[Chimera-users] concatenate

Elaine Meng meng at cgl.ucsf.edu
Wed Mar 4 07:34:05 PST 2015


Dear Yeping Sun,

How you can refer to one chain or the other depends on how they are described in the input coordinate file (usually a PDB file).  If they are chains A and B you could use commands like:

color red :.A
color gold :.B

Or, maybe they are not different chains but different residue numbers, in which case you would have to use the residue numbers, something like:

color red :1-30
color gold :31-60

If you open one copy of the helical atomic structure, Chimera’s “sym” command can open more copies to make a longer helix, but you would have to somehow tell it the correct symmetry information.  This can be done with the “group” option of that command.  You can give helical symmetry directly (see the example in the manual page, link below) or, if your density map has the symmetry already assigned to it, you can just give its model number, e.g. “group #1” if the map is model 1:

<http://www.rbvi.ucsf.edu/chimera/docs/UsersGuide/midas/sym.html>

It might be hard to figure out the symmetry yourself.  You could try having Chimera guess the symmetry of the map with “measure symmetry” command, but because it is more difficult for helical symmetry, you would still have to specify approximate parameters as input to that command:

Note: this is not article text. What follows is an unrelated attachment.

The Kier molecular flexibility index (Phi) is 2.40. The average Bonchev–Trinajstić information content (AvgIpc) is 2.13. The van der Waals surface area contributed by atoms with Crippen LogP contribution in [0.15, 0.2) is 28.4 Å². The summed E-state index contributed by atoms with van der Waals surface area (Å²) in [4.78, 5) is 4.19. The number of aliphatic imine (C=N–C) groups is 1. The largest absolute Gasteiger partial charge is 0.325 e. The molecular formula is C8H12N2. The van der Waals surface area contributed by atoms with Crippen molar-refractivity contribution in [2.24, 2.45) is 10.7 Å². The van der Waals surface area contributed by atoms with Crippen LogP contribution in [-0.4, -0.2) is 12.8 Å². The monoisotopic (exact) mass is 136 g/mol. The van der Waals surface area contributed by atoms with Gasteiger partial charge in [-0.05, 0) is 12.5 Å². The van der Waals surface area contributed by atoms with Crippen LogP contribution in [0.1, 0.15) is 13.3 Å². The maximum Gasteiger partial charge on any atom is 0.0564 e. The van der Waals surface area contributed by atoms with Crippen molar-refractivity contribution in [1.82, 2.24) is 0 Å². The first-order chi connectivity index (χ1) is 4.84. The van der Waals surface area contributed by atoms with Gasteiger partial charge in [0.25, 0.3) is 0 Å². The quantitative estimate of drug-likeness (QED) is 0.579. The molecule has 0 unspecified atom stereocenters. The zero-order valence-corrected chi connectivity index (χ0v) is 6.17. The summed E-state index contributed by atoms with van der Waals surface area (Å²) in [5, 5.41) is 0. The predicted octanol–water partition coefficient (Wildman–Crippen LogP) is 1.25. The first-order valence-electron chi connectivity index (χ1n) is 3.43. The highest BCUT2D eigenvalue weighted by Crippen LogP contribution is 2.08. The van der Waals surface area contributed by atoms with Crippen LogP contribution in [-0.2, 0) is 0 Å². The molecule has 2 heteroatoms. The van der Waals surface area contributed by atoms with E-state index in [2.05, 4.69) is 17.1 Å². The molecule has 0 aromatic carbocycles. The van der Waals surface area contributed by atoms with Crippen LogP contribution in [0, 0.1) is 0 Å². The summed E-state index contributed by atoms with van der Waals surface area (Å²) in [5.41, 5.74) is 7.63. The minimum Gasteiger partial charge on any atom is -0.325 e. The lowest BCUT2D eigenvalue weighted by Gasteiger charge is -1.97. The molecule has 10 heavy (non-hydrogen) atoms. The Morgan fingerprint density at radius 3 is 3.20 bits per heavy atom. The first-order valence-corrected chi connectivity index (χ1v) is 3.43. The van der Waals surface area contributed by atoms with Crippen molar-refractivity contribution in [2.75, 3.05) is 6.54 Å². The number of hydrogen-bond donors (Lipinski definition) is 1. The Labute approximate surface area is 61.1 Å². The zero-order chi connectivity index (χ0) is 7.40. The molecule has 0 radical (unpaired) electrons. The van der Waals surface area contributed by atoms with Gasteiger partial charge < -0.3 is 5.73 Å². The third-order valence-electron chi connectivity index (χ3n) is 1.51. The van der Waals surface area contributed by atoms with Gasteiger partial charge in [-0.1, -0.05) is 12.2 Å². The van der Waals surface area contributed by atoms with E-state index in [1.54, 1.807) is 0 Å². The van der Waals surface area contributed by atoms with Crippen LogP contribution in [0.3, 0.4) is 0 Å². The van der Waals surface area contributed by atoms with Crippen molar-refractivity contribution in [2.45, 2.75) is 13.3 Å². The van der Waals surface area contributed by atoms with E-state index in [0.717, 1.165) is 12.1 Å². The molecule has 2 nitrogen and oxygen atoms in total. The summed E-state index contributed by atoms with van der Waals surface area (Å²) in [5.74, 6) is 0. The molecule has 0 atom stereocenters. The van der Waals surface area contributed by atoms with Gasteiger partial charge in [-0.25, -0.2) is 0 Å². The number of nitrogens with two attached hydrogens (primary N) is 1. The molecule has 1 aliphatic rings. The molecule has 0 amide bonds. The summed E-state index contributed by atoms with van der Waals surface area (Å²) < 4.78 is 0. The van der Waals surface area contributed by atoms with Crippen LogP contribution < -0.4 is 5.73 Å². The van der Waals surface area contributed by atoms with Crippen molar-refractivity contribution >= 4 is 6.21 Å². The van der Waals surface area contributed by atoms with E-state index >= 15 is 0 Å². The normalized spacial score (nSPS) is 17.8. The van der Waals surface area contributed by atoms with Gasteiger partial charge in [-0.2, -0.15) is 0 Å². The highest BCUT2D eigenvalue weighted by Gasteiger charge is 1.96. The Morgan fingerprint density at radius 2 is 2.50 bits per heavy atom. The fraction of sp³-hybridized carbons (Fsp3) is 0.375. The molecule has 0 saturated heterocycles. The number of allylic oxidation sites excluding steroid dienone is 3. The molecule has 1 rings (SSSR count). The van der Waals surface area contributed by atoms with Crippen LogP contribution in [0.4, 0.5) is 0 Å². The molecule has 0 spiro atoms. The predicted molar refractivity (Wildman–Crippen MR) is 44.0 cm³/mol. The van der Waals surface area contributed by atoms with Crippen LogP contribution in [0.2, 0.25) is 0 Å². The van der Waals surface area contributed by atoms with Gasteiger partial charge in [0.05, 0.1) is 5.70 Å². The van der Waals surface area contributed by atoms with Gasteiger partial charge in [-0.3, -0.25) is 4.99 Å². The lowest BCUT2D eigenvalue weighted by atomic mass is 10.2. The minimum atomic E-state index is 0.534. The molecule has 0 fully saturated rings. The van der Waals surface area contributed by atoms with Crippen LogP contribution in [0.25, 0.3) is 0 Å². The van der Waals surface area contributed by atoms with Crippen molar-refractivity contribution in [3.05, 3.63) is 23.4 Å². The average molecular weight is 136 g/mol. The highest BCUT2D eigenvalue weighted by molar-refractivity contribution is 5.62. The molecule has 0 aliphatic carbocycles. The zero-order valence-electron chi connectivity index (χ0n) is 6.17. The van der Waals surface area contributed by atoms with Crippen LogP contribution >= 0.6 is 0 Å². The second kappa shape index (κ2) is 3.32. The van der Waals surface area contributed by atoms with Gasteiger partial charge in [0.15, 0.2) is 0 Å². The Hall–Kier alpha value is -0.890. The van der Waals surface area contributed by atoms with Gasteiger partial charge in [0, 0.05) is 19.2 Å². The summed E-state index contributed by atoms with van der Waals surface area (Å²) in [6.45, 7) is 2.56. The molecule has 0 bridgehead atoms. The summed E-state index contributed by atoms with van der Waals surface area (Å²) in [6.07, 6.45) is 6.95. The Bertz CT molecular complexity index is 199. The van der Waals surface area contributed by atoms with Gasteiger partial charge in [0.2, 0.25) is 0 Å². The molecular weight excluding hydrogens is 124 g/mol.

<http://www.rbvi.ucsf.edu/chimera/docs/UsersGuide/midas/measure.html#symmetry>

I hope this helps,
Elaine
-----
Elaine C. Meng, Ph.D.                       
UCSF Computer Graphics Lab (Chimera team) and Babbitt Lab
Department of Pharmaceutical Chemistry
University of California, San Francisco

On Mar 3, 2015, at 11:14 PM, sunyeping <sunyeping at aliyun.com> wrote:

> Dear all,
> 
> I am dealing with a EM map which is a double helical filament and composed of two protein chains winding each other. Each of the two chains is composed of multiple same protein subunits. Now I am trying to color one chain of the map with one color, and the other chain with another color. How should I do that?
> 
> Besides, it is known that multiple such double helixes can constitute a longer helix by a head-to-tail way.  I can open several helixes in chimera, but how to concatenate they correctly into a long helix?
> 
> Could you help me with these questions?
> 
> With many thanks!  
> 
> Yeping Sun
> 
> Institute of Microbiology, Chinese Academy of Sciences




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